Why go? People have been visiting this guy for over 1000 years, so he's probably got something going for him. There are some buildings so steeped in history, and so universally revered that you probably ought to tick them off the list at least once in your lifetime. York Minster is one of them. A grand cathedral built back in the 7 th century (that's pretty damn old), its grand, imposing pillars and ornate, exquisite carvings are still mighty impressive, even by modern standards. And they didn't even have electric tools to build it with! Imagine!
12. Tamper Sellers Wheel
What is it? New Zealand-influenced eatery in the heart of Sheffield's Cultural Industries Quarter.
Why go? Everyone knows that the best bit about a weekend afternoon is a leisurely brunch, and there's none finer to be had than Tamper Sellers Wheel's NZ-inspired affair. From sweetcorn fritters to Kiwi classic, mince on toast (braised beef cheeks, served with poached egg and hollandaise), the whole menu is a foodie delight from start to finish. And you don't even need suffer the crippling jetlag to sample it.
13. National Science and Media Museum
What is it? Bradford’s six-floor mecca to the power of image and sound.
Why go? For all kinds of informative yet interactive fun. With a mission statement aiming to “inspire the scientists and engineers of the future to see more, hear more, think more and do more,” Bradford's Science and Media Museum is certainly aiming high. Luckily, its six floors of exhibitions, interactive areas, cinema screens and more are enough to make any wannabe visual explorers wide-eyed. What's more, it's free. So if you think you've got a budding Graeme Ferguson (he created the IMAX dontchaknow) in your midst, you've no excuse not to fuel their creative fires.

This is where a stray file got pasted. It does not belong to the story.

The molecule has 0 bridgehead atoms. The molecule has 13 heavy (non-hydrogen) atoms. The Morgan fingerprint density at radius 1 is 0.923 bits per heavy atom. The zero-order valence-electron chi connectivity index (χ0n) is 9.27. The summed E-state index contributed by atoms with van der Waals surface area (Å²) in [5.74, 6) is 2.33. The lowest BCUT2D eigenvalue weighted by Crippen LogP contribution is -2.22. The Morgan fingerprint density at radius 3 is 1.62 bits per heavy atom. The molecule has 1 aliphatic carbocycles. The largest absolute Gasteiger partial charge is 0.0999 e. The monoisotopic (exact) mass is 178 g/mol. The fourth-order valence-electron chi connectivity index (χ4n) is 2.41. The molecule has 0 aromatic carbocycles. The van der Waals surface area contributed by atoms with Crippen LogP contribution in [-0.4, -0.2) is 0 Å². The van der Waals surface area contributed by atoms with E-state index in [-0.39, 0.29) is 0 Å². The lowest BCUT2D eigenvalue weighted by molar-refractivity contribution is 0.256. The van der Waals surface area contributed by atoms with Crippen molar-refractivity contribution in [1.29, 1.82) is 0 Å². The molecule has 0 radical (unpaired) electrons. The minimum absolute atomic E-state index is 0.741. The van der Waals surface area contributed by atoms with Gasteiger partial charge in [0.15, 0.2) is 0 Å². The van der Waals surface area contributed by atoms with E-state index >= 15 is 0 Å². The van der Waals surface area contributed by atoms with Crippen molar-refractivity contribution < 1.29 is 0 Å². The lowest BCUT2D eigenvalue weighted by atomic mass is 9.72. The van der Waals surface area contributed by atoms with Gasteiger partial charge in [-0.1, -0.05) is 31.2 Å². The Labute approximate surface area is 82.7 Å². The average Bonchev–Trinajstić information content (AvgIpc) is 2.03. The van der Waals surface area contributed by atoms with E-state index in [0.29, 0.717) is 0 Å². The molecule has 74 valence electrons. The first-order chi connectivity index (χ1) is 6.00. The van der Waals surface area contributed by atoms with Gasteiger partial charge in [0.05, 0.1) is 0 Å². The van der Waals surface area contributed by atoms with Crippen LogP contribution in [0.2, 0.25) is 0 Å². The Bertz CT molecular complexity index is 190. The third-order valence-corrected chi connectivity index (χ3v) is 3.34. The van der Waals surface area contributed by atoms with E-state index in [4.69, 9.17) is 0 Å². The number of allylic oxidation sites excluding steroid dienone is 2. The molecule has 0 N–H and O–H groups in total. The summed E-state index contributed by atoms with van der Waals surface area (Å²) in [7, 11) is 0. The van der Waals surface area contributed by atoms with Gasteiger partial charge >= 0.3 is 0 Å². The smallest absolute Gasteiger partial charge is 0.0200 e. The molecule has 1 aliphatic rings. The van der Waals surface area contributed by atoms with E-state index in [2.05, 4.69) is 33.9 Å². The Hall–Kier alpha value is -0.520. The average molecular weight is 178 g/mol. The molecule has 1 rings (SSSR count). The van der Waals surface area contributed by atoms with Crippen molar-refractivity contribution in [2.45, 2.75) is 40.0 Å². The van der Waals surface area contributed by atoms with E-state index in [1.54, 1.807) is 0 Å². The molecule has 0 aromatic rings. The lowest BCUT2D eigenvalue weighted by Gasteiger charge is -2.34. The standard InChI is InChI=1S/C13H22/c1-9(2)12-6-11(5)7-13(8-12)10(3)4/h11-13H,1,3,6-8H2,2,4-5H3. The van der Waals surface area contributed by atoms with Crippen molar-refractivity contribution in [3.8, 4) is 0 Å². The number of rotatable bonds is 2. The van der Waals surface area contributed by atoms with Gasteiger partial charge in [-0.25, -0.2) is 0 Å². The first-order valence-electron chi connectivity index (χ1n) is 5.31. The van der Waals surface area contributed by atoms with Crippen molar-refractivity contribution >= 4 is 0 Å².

14. Emily’s at The Bronte Birthplace
What is it? Locally-sourced dining at the first home of the literary dynasty.
Why go? To feel a little closer to Heathcliff, while also eating some avo toast. You've likely seen those little blue plaques around – detailing that someone of note previously resided at that address, they're worth a peek but often that's where it ends. Not so at The Bronte Birthplace, however. Of course, the main point of interest here is to see the place where the noted literary family, responsible for 'Wuthering Heights', 'Jane Eyre' and more, lived. But if you want to extend your stay, you can visit Emily's – a rather charming cafe serving locally-sourced produce and a damn fine ploughman's lunch. It's what they would have wanted.
15. Jorvik Viking Centre
What is it? A York institution, dedicated to the old Norse seafarers.
Why go? For a history as bloody as Game of Thrones, but y’know, real. The Vikings haven't exactly been remembered as history's nicest guys, but you can't pretend they're not interesting. At the Jorvik Viking Centre, they certainly agree, as they've dedicated a whole building to the exploits of the Nordic folk. Travel back to the 10 th Century on a very 21 st century capsule ride, before checking out the centre's admirably large selection of genuine artefacts.
16. Belgrave Music Hall
What is it? Top notch gig space with a rooftop bar serving after-hours cocktails.